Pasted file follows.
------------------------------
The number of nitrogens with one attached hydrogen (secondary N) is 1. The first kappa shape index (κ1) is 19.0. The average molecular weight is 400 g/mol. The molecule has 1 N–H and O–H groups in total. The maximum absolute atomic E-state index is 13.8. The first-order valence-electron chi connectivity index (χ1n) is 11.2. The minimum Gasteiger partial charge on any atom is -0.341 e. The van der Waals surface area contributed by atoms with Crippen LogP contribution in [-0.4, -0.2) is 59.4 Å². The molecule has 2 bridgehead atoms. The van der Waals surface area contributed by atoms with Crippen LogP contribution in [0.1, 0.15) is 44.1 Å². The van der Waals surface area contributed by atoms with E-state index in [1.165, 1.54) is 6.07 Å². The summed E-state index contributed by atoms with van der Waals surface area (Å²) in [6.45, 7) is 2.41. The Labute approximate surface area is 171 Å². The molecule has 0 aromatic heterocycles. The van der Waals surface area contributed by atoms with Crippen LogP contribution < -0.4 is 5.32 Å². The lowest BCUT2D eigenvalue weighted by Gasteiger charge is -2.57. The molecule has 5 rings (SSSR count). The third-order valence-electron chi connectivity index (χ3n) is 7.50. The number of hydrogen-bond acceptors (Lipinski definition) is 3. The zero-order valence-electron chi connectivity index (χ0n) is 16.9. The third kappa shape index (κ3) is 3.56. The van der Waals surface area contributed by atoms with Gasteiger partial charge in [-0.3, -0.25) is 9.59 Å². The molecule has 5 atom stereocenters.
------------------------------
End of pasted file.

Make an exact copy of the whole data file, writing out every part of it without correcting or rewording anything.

The number of nitrogens with one attached hydrogen (secondary N) is 1. The first kappa shape index (κ1) is 19.0. The average molecular weight is 400 g/mol. The molecule has 1 N–H and O–H groups in total. The maximum absolute atomic E-state index is 13.8. The first-order valence-electron chi connectivity index (χ1n) is 11.2. The minimum Gasteiger partial charge on any atom is -0.341 e. The van der Waals surface area contributed by atoms with Crippen LogP contribution in [-0.4, -0.2) is 59.4 Å². The molecule has 2 bridgehead atoms. The van der Waals surface area contributed by atoms with Crippen LogP contribution in [0.1, 0.15) is 44.1 Å². The van der Waals surface area contributed by atoms with E-state index in [1.165, 1.54) is 6.07 Å². The summed E-state index contributed by atoms with van der Waals surface area (Å²) in [6.45, 7) is 2.41. The Labute approximate surface area is 171 Å². The molecule has 0 aromatic heterocycles. The van der Waals surface area contributed by atoms with Crippen LogP contribution < -0.4 is 5.32 Å². The lowest BCUT2D eigenvalue weighted by Gasteiger charge is -2.57. The molecule has 5 rings (SSSR count). The third-order valence-electron chi connectivity index (χ3n) is 7.50. The number of hydrogen-bond acceptors (Lipinski definition) is 3. The zero-order valence-electron chi connectivity index (χ0n) is 16.9. The third kappa shape index (κ3) is 3.56. The van der Waals surface area contributed by atoms with Gasteiger partial charge in [-0.3, -0.25) is 9.59 Å². The molecule has 5 atom stereocenters.